Comedian Rosie Jones stands by Channel 4 documentary title amid backlash over ableist slur

Rosie Jones

Comedian Rosie Jones has defended the “shocking” use of an ableist slur in the title of her new Channel 4 documentary, which is set to explore the online abuse disabled people face on social media.

Comedy and shock value often go hand in hand – but when it comes to the title of Rosie Jones’s upcoming Channel 4 documentary, the lines have become more blurred than ever before by the comedian who expertly incorporates her ataxic cerebral palsy into her stand-up routines.

Titled Rosie Jones: Am I a R*tard?, the “unflinchingly personal” documentary is set to shine a light on the “horrific ferocity” of trolls who relentlessly target the queer comedian with rape and death threats because of her disability and sexuality.

However, while the content of the film will undoubtedly be difficult to watch for – not least when Jones “sets herself the challenge of directly confronting a troll” – the very title has already proved a turn off for some people, due to the use of ableist slur, “r*tard”.

Defending the decision, Jones took to Twitter to post a short video explaining the rationale behind incorporating the word into the title.

“I’ve made a documentary for Channel 4 about online abuse and the ableism that I, and all other disabled people, receive. The title of the film has a very shocking word in it. The R word,” she said.

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“I get it, a lot of people will find this shocking and upsetting. In my opinion, society doesn’t take this word and other ableist forms of language as seriously as any other form of abuse [faced by] any other minorities.

“So, I said to Channel 4: ‘Let’s do it, let’s tackle the problem head-on and use that word in the title and, hopefully, people will think twice about using [it] and other ableist slurs again’.”

The title has already attracted a hail storm of Twitter comments. But the criticism has also come from various contributors to the project, who have since withdrawn their consent to be involved.

According to The Independent, influencers Shelby Lynch, Kate Stanforth and Lucy Dawson reached the conclusion that they no longer wanted to be part of the project.

In a post addressing her 40,000 Instagram followers, Lynch wrote: “As some of you may know, we were asked to take part in a documentary about ableism and online trolling with a well-known disabled comedian. Talking about ableism on mainstream TV [is] obviously something that needs to be discussed but the way it’s happened isn’t something that I can support.

“We were told a few months ago that the documentary was going to include a slur that is used against disabled people and I was heart-broken. I didn’t want anything to do with the documentary unless the name was changed and we went backwards and forwards for what feels like for ever.”

Lynch added that she has “cried so many tears” over the documentary, before concluding that “it was decided that the three of us would be removed… instead of the name being changed.”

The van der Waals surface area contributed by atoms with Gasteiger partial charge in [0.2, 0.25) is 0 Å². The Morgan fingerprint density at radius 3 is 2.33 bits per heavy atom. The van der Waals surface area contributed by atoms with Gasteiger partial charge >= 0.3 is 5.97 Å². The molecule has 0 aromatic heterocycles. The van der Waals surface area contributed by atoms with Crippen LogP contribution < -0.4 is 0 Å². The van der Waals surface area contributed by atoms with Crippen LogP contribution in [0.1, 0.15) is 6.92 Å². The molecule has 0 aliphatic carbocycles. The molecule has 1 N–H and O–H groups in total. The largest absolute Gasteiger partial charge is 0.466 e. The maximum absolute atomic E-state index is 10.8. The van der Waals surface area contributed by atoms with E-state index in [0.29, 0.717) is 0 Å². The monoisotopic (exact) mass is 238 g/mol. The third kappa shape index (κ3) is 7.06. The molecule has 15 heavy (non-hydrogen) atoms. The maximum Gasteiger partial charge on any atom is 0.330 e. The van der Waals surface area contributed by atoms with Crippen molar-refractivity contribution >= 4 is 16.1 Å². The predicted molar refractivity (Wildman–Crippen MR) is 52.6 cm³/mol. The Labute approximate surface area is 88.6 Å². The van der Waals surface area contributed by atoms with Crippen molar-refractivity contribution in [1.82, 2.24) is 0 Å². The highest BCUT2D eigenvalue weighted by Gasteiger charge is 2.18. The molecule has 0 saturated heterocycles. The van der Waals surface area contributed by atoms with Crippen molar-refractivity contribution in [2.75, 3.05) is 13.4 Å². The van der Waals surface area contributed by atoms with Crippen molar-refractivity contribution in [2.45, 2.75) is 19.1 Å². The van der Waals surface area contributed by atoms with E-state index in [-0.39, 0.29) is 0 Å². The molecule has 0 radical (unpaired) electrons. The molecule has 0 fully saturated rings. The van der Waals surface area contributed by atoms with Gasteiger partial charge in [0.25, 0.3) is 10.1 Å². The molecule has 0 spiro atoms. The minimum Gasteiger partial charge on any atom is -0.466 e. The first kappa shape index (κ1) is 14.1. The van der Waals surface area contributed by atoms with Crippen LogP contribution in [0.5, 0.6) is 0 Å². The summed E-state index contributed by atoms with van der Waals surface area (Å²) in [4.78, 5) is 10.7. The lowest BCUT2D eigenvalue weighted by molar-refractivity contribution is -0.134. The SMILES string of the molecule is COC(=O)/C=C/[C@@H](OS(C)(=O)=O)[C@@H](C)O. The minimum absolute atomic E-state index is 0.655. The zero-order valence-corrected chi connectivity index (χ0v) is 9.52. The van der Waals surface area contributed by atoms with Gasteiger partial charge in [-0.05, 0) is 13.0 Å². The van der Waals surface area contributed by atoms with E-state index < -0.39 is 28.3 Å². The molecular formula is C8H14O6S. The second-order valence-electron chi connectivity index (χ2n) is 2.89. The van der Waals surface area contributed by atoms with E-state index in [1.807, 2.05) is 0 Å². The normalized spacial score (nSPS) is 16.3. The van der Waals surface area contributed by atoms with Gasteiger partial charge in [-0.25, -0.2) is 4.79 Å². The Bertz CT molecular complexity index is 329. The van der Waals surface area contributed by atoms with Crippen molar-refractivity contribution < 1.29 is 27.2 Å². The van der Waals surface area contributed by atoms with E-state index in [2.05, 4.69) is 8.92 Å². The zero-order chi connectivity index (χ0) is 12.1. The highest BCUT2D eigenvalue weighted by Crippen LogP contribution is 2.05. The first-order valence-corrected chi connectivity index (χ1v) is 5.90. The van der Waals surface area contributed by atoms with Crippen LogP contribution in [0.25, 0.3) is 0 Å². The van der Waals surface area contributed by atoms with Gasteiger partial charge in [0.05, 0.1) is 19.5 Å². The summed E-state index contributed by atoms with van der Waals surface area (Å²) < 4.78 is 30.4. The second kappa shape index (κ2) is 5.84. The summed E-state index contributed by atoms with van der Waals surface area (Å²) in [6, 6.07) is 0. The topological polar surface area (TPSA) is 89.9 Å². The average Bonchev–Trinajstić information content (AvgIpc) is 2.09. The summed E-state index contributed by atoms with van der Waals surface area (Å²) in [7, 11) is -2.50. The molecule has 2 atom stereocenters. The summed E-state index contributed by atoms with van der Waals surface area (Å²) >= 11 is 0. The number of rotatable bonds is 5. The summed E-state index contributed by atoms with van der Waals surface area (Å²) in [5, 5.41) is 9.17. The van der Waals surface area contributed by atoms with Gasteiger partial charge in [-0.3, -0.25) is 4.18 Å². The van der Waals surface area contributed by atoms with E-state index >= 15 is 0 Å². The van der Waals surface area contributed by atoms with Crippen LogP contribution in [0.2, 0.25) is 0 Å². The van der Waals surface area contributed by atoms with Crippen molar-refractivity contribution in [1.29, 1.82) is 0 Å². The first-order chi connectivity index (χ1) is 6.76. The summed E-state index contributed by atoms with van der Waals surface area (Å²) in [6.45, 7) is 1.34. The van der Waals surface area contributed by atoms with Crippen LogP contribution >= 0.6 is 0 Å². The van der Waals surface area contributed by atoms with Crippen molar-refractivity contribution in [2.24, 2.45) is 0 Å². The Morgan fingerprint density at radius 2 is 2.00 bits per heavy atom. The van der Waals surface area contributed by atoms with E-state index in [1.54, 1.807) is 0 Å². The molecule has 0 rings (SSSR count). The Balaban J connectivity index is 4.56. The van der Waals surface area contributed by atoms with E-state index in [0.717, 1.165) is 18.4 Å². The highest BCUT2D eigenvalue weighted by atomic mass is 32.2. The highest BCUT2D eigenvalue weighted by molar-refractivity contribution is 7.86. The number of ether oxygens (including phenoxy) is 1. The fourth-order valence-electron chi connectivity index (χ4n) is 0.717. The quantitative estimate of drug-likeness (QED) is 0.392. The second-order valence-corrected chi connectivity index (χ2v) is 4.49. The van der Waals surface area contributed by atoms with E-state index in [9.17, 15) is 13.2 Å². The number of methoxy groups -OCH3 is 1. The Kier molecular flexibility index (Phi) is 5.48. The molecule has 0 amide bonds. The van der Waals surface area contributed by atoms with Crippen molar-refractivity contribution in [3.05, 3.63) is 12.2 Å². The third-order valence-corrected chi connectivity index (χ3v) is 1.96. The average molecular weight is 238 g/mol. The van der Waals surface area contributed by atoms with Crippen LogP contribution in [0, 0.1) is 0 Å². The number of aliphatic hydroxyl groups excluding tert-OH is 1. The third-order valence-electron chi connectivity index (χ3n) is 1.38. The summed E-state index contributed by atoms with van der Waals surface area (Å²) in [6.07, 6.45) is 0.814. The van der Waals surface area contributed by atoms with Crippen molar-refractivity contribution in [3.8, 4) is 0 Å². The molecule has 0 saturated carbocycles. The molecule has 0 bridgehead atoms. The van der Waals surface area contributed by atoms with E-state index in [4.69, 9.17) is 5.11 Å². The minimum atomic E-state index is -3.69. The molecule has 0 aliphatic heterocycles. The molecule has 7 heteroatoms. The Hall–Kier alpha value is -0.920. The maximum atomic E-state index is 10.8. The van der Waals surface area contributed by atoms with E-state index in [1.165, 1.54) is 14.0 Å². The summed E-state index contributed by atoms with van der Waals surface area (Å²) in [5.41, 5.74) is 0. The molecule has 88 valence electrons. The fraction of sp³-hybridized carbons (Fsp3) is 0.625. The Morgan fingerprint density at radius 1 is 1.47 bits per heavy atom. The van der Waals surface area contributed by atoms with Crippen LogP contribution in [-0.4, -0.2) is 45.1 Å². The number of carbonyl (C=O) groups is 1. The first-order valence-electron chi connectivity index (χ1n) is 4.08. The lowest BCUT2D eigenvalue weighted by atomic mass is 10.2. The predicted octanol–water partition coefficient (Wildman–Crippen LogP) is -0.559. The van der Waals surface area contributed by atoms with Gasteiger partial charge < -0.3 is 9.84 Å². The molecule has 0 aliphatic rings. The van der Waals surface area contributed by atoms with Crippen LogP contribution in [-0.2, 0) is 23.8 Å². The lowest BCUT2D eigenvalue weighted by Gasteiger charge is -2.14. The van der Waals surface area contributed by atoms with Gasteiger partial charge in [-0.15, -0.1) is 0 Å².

Stanforth, a ballerina as well as an influencer, posted a similar statement on her Instagram, echoing Lynch’s efforts to illustrate why they “think the title will be damaging to the disabled community” and why she tried to pile “major pressure” on Channel 4 to change it.

According to The Independent, model Dawson wrote that the documentary will “discuss real important topics,” but that she “definitely won’t be watching because it’s gonna be too triggering regardless of if it’s good or bad… because of what went on behind the scenes – a lot of what I haven’t even scratched the surface with”.

A Channel 4 spokesperson reportedly supported the title, stating: “This film is an authored documentary by Rosie Jones to raise awareness and educate viewers about the issue of ableism and the scale of abuse she and other disabled people face daily.

“The use of the R-word is within context of the subject matter being explored and specific to the abuse Rosie receives on social media. The film makes very clear it is an unacceptable and offensive ableist term and its inclusion was carefully considered in conversations with the editorial team, Rosie and a disability consultant.”

Jones previously highlighted the abuse she faces during an appearance on the BBC’s Access All podcast, saying she has been subjected to “literally every ableist abuse under the sun”.

She went on to say: “They told me that I should be in a cage. I shouldn’t be on TV. I should die. And it was because I was exposing myself to a different kind of audience,” she explained, following an appearance on BBC’s Question Time.

“I think Question Time is brilliant but it attracts a lot of angry people.”

The comedian is currently blazing a trail on the Triple Threat Tour. The triple threat concerned is “Gay, Disabled, Pr*ck”, and the tour includes a string of shows at London’s Soho Theatre. Tickets are available now.

There is currently no air date for Rosie Jones: Am I a R*tard?, although it is expected to be shown later this year.